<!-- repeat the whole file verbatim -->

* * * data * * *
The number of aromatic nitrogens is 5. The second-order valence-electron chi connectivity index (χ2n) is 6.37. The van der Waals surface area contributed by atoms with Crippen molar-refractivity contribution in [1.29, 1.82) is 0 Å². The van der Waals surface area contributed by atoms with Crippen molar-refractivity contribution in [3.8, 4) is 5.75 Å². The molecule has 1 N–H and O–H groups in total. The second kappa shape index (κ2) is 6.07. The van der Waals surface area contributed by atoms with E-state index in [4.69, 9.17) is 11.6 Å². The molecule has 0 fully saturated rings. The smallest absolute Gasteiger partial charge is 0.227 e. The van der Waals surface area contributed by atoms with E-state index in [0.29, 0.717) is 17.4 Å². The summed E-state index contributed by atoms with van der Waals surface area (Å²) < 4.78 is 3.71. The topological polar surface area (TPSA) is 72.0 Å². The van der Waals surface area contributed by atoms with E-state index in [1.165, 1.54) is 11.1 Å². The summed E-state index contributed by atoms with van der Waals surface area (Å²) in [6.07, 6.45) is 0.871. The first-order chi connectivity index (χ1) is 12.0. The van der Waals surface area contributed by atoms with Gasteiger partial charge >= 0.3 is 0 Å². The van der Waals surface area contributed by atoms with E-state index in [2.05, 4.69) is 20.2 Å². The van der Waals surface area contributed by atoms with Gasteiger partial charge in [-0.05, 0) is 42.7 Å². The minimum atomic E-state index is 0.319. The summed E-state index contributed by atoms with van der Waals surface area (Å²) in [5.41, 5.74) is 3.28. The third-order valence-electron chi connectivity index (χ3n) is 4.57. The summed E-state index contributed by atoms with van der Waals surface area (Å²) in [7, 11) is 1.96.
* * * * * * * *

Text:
The number of aromatic nitrogens is 5. The second-order valence-electron chi connectivity index (χ2n) is 6.37. The van der Waals surface area contributed by atoms with Crippen molar-refractivity contribution in [1.29, 1.82) is 0 Å². The van der Waals surface area contributed by atoms with Crippen molar-refractivity contribution in [3.8, 4) is 5.75 Å². The molecule has 1 N–H and O–H groups in total. The second kappa shape index (κ2) is 6.07. The van der Waals surface area contributed by atoms with E-state index in [4.69, 9.17) is 11.6 Å². The molecule has 0 fully saturated rings. The smallest absolute Gasteiger partial charge is 0.227 e. The van der Waals surface area contributed by atoms with E-state index in [0.29, 0.717) is 17.4 Å². The summed E-state index contributed by atoms with van der Waals surface area (Å²) < 4.78 is 3.71. The topological polar surface area (TPSA) is 72.0 Å². The van der Waals surface area contributed by atoms with E-state index in [1.165, 1.54) is 11.1 Å². The summed E-state index contributed by atoms with van der Waals surface area (Å²) in [6.07, 6.45) is 0.871. The first-order chi connectivity index (χ1) is 12.0. The van der Waals surface area contributed by atoms with Gasteiger partial charge >= 0.3 is 0 Å². The van der Waals surface area contributed by atoms with E-state index in [2.05, 4.69) is 20.2 Å². The van der Waals surface area contributed by atoms with Gasteiger partial charge in [-0.05, 0) is 42.7 Å². The minimum atomic E-state index is 0.319. The summed E-state index contributed by atoms with van der Waals surface area (Å²) in [5.41, 5.74) is 3.28. The third-order valence-electron chi connectivity index (χ3n) is 4.57. The summed E-state index contributed by atoms with van der Waals surface area (Å²) in [7, 11) is 1.96.